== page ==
I saw a wonderful little animated short yesterday, but there was this sad part where one of the characters said something like, “the problem with the present is that it’s never appreciated until it’s the past.” I think this is often true. That’s why I think savoring everything is so important, even the difficult or awkward stuff. Because it’s still who we are, and in a very real sense, it’s all we ever have. Like loving the present in all it’s awkwardness is an important part of loving ourselves.

        Okay, that sounded really goofy.

        “It seems hard for people who are consistently able-bodied (or able-minded, for that matter) to imagine what it’s like to be someone who intermittently breaks down; who constantly runs the risk of imploding if the boundaries around sleep and self-care aren’t vigilantly maintained.” — That’s exactly it. I think part of what’s hard about this is that those folks tend to regard those of us who have to work hard to be functional like there’s something wrong with us. And what’s hard about *that* is that they’re kind-of right about that. So – how do we be who we are and do what we have to do to keep going in a way that is joyful and true to ourselves without feeling at least a little bit broken? How do we just accept what is and move forward with it? I feel like I get this right most of the time, but other times I fall down spectacularly.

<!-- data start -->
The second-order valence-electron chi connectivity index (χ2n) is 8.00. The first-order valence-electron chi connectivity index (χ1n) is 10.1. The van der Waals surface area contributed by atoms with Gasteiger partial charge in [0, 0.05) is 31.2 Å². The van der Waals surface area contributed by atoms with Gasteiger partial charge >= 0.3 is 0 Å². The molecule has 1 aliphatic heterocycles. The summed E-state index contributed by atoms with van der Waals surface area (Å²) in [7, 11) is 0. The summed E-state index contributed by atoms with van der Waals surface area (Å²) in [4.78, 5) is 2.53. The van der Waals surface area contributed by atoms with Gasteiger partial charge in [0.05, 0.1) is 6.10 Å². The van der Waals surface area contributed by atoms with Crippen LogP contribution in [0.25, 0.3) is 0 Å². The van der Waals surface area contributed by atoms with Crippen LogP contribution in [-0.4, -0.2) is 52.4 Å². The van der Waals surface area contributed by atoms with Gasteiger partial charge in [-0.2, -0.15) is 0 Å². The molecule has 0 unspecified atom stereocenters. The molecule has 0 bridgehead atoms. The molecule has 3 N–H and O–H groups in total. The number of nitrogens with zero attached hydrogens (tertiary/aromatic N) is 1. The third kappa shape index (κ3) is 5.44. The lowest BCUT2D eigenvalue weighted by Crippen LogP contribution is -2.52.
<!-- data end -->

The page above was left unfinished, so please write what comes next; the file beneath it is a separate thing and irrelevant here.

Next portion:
Right. Savor everything, even the harder stuff. That is an ideal I aspire to, but it’s very much a work in progress. 🙂